When a nitrogen fixing plant is browsed or pruned, it self prunes it’s roots, allowing some of the nitrogen that has been collected for it to become available for other plants. Therefore using it as a food source for livestock will also lead to it providing some additional Nitrogen for the plants that it is located near to. If we want to create an edible windbreak for livestock, especially for winter production, we could plant the Eleagnus with another potential fodder crop that retains it’s leaves during winter. One that comes to mind is hardy bamboo. Whilst a running bamboo might overpower the Eleagnus, a series of clumping bamboo plants would provide valuable winter forage, add to the shelter, and would benefit from the surplus nitrogen. Both plants would create an ideal habitat for chickens in a chicken scavenging system, with the hens gaining from the shelter and shade of the plants, and potentially having access to the livestock area, where they could aid in pest control in the goat yard.

Observe and Interact – One key to successful Permaculture

I started out with quite a mechanistic view of how good permaculture designs were assembled. Now I find that Observe and Interact is one of the permaculture principles that drives and informs what I do.

 

8 thoughts on “Observe and Interact Part One

  1. Ute

    Hi Deano,
    I have several Elaeagnus umbellata (c. 12 yrs old) here and the goats do indeed like to eat them (cut & carry). You can’t cut them as harshly as willows for example but a branch here and there can be chopped off. They are also fantastic for the bees with their myriad of tiny flowers. In a good year weatherwise they also yield their super-nutritious little fruit. Elaeagnus sp. are in my view amongst the best multi-functional N-fixers for the temperate climate. A combination I’d like to try in the future is (N-demanding) Black elderberry (Sambucus nigra) underplanted with Elaeagnus. I’ve propagated both this spring – just need to find a place to plant them now….
    Best, Ute

    Reply
    1. Deano Martin Post author

      Hi Ute
      Thanks for confirming the goat forage for me. My early interest stemed from beekeeping, but now there are plenty of interesting outputs to explore.
      All of the best
      Deano

      Reply
      1. Nicollas

        Elaeagnus umbellata seems good to poultry too, i have read testimonial about chicken eating berries and leaves, both very good in protein (fruits are 14% protein on a dry weigth basis, one of the best amount among fruits)

        Reply
        1. Deano Martin Post author

          Hi Nicollas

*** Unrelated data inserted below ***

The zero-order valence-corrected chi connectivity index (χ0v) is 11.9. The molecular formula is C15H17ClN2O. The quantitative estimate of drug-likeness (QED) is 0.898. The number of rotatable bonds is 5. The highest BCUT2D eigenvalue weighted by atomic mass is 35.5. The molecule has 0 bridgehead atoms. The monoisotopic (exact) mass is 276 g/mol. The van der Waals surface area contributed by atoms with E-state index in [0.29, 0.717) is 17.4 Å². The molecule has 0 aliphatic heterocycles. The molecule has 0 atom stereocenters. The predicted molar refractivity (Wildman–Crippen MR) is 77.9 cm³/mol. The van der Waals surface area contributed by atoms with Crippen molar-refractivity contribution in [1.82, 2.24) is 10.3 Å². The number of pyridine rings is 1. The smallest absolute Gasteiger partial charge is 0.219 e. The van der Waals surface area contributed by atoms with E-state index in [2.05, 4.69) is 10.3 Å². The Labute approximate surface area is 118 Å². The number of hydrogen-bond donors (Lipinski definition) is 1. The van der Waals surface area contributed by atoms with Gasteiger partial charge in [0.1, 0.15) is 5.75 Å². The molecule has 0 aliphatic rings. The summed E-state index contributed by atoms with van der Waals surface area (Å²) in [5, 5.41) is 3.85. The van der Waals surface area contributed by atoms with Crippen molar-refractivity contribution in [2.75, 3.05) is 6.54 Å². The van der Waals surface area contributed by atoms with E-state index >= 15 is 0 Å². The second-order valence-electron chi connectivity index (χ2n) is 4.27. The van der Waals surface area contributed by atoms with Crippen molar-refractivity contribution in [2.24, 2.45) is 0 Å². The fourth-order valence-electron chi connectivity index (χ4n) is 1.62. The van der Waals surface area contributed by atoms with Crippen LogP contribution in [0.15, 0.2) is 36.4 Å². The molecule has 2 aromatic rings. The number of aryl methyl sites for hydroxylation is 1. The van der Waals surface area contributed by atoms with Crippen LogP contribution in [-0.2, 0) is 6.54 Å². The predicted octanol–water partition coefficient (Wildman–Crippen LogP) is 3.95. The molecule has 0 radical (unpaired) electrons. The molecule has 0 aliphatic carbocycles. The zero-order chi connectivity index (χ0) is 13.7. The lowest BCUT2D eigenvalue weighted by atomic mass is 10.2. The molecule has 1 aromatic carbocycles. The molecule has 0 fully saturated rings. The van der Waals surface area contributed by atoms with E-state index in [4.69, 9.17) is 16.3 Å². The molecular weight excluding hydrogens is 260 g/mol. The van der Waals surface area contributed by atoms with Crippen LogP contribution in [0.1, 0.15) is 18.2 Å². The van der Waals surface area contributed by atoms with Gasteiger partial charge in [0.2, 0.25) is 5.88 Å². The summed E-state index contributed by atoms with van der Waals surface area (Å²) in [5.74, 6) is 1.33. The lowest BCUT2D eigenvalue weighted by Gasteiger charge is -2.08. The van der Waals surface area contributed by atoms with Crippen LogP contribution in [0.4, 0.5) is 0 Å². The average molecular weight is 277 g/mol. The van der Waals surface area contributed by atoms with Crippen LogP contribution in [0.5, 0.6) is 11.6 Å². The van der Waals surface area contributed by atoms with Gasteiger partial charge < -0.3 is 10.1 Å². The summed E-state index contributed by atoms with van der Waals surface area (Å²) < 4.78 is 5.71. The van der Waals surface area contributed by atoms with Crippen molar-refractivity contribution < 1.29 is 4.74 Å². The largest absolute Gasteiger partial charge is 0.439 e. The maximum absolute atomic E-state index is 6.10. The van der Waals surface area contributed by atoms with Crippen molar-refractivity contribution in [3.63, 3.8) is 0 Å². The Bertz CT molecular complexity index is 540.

I have some Eleagnus (ebbingei) planted out n the Forest Garden to see if they will take our cold winds. Some of the plants have suffered from the prolonged Northerly winds this Winter, so I’m going to wait another year to be sure.
          Deano

          Reply
  2. Westy

    Hi Deano,

    We breed rabbits for meat in portable hutches. We move them around so that they can get access to fresh grass/leaves at least twice per day. In winter though, the grass is scarce and they rely on us for their greens. We were only talking at the weekend about what we could give the rabbits to eat instead and bingo, there’s you post about Eleagnus ebbingei. I planted some in my forest garden as N-fixers and wind-break trees too. I’ll give the forage idea a go and let you know the result!

    Westy

    Reply
    1. Deano Martin Post author

      Hi Mark
      Nice chatting to you earlier. You could add bamboo to the list, hang up and dry comfrey, nettles, and almost anything else that they will eat. We fed our sheep a small amount of Ivy, having removed the berries. Holly has really nutritious leaves, and our rabbits like the bark.
      Tree hay would be another option, and not much effort.
      I’ll look forward to hearing what you come up with.
      Deano

      Reply
      1. Deano Martin Post author

        Have you thought about sprouting seeds for them Mark? Any of the grains, peas, or sunflowers would make a great fresh addition to their diet.
        Deano

        Reply
  3. Westy

    Hi Deano,

    Just nipped out to look at the trees and we’ve been the victim of wild rabbits too! The tree guards had UV perished and I’ve only got one healthy tree left! Better protection required here too!

    Westy

    Reply